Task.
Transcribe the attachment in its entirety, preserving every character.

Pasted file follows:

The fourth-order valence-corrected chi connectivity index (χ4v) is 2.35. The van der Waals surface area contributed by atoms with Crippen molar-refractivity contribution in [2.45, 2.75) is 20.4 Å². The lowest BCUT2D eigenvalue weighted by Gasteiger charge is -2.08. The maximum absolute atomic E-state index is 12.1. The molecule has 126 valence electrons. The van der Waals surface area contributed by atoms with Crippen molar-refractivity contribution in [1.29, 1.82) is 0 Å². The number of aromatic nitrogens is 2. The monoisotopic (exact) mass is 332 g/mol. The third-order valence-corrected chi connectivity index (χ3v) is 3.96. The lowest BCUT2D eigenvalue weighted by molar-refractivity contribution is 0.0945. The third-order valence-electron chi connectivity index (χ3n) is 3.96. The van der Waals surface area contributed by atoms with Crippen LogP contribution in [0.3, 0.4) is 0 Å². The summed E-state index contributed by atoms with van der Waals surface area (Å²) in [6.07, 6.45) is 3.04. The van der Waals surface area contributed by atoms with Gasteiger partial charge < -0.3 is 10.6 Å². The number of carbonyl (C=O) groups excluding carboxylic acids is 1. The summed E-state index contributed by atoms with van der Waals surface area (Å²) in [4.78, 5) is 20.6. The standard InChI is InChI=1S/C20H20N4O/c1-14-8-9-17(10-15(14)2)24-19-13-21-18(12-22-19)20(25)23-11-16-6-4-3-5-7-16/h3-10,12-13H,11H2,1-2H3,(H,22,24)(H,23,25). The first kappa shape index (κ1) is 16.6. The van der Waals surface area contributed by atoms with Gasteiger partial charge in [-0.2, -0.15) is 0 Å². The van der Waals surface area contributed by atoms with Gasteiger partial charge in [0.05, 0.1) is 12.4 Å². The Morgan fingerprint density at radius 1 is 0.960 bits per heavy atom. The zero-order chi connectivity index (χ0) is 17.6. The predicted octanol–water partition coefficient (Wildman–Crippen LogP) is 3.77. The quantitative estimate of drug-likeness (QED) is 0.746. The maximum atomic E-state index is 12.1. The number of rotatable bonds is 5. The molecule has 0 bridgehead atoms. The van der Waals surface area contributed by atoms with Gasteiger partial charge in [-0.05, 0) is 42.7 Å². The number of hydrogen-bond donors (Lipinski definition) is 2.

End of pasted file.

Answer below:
The fourth-order valence-corrected chi connectivity index (χ4v) is 2.35. The van der Waals surface area contributed by atoms with Crippen molar-refractivity contribution in [2.45, 2.75) is 20.4 Å². The lowest BCUT2D eigenvalue weighted by Gasteiger charge is -2.08. The maximum absolute atomic E-state index is 12.1. The molecule has 126 valence electrons. The van der Waals surface area contributed by atoms with Crippen molar-refractivity contribution in [1.29, 1.82) is 0 Å². The number of aromatic nitrogens is 2. The monoisotopic (exact) mass is 332 g/mol. The third-order valence-corrected chi connectivity index (χ3v) is 3.96. The lowest BCUT2D eigenvalue weighted by molar-refractivity contribution is 0.0945. The third-order valence-electron chi connectivity index (χ3n) is 3.96. The van der Waals surface area contributed by atoms with Crippen LogP contribution in [0.3, 0.4) is 0 Å². The summed E-state index contributed by atoms with van der Waals surface area (Å²) in [6.07, 6.45) is 3.04. The van der Waals surface area contributed by atoms with Gasteiger partial charge < -0.3 is 10.6 Å². The number of carbonyl (C=O) groups excluding carboxylic acids is 1. The summed E-state index contributed by atoms with van der Waals surface area (Å²) in [4.78, 5) is 20.6. The standard InChI is InChI=1S/C20H20N4O/c1-14-8-9-17(10-15(14)2)24-19-13-21-18(12-22-19)20(25)23-11-16-6-4-3-5-7-16/h3-10,12-13H,11H2,1-2H3,(H,22,24)(H,23,25). The first kappa shape index (κ1) is 16.6. The van der Waals surface area contributed by atoms with Gasteiger partial charge in [-0.2, -0.15) is 0 Å². The van der Waals surface area contributed by atoms with Gasteiger partial charge in [0.05, 0.1) is 12.4 Å². The Morgan fingerprint density at radius 1 is 0.960 bits per heavy atom. The zero-order chi connectivity index (χ0) is 17.6. The predicted octanol–water partition coefficient (Wildman–Crippen LogP) is 3.77. The quantitative estimate of drug-likeness (QED) is 0.746. The maximum atomic E-state index is 12.1. The number of rotatable bonds is 5. The molecule has 0 bridgehead atoms. The van der Waals surface area contributed by atoms with Gasteiger partial charge in [-0.05, 0) is 42.7 Å². The number of hydrogen-bond donors (Lipinski definition) is 2.